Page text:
Automated External Defibrillators or AED's can save lives during an emergency. There's a push to put them in every school in the Kern High School District.
This comes three months after Centennial High School sophomore Caleb Hannink died from sudden cardiac arrest. If there was an AED at the school, Dr. Jared Salvo isn't sure it would have saved his patient, but it may have helped prolong Hannink's life, which is why the doctor and many others want AED's in our schools.
"The physician on duty had actually received a call from the ambulance which was en route saying, that they had a young boy who had a full arrest," said Dr. Salvo, a cardiac electrophysiologist at Bakersfield Heart Hospital.
That boy was 15-year-old Caleb Hannink whose heart stopped beating during gym class in November.
"We knew that the chances were not good," said Salvo.
Hannink was rushed to Bakersfield Heart Hospital.
"I describe it as a gut-wrenching experience," said Salvo.
Dr. Salvo and others tried to restart Hannink's heart, but it was too late.
"It's not an easy thing when you realize that there's no further medical care to regain a meaningful recovery," said Salvo.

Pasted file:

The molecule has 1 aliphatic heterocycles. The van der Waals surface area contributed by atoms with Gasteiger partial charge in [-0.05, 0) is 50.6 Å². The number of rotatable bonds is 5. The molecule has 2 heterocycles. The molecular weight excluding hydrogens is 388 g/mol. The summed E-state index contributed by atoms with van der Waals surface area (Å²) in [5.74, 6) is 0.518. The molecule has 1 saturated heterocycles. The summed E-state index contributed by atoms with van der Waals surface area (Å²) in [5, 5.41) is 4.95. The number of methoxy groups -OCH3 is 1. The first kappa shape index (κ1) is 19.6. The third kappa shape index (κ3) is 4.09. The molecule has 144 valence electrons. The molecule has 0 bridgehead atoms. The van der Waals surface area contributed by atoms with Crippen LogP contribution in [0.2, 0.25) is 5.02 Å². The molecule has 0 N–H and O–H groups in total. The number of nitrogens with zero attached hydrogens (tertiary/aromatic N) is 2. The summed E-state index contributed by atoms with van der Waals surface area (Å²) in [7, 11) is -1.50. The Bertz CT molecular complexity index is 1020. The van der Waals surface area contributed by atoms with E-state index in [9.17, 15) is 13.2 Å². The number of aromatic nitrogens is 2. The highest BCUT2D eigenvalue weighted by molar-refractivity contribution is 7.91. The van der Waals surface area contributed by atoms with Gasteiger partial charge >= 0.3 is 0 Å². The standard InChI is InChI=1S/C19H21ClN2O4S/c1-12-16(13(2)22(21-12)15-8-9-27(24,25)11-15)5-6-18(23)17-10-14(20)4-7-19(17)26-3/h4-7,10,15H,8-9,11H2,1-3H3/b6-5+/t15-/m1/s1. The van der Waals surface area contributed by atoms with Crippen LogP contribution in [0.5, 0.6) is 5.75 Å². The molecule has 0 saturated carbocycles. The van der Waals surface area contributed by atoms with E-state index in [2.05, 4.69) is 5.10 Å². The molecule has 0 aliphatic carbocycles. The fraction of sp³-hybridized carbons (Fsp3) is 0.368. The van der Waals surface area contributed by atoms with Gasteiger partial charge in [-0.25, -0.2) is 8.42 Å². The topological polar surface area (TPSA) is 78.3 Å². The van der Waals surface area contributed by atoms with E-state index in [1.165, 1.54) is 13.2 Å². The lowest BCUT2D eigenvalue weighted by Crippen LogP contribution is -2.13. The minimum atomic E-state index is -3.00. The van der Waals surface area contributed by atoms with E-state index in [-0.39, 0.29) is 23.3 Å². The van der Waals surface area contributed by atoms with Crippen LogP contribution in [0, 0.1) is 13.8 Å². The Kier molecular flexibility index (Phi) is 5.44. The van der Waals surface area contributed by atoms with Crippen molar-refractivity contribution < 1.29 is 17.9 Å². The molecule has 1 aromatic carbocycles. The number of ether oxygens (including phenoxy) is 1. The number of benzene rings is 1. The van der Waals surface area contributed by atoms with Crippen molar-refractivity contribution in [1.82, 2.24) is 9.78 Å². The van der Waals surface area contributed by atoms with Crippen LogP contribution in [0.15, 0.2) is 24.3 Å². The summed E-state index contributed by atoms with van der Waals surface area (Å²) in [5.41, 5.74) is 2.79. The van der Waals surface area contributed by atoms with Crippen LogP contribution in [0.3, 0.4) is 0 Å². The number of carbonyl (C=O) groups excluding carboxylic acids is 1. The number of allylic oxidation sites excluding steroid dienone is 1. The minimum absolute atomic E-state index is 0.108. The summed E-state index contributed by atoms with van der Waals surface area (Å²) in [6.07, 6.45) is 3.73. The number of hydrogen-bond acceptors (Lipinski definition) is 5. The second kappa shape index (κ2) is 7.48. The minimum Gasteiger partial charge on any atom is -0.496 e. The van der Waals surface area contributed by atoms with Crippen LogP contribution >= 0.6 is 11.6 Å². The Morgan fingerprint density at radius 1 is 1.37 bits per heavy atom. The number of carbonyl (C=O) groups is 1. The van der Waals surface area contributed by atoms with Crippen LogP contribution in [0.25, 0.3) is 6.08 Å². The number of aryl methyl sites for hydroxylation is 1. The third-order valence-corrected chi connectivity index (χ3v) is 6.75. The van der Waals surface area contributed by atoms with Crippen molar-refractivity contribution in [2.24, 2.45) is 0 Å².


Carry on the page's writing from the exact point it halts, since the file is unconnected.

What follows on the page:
Hannink's family gave Dr. Salvo permission to share his story because, he said, it's possible Caleb's death may have been prevented if Centennial High School had an automated external defibrillator.
"I can tell you if he had early access to a defibrillator, that probably would have offered him maybe an increased chance of survival, " said Salvo.
The Kern High School District is thinking of putting them in every high school.
"I'm very happy and I'm hopeful we can minimize the tragedy in our high schools," said Salvo.
To make AED's accessible within four minutes to every student, the district would purchase 135 to 175 AED's. That would cost the district up to $367,500 initially and up to $86,500 every year after.
It's a big investment, but Dr. Salvo thinks it will have a big payout.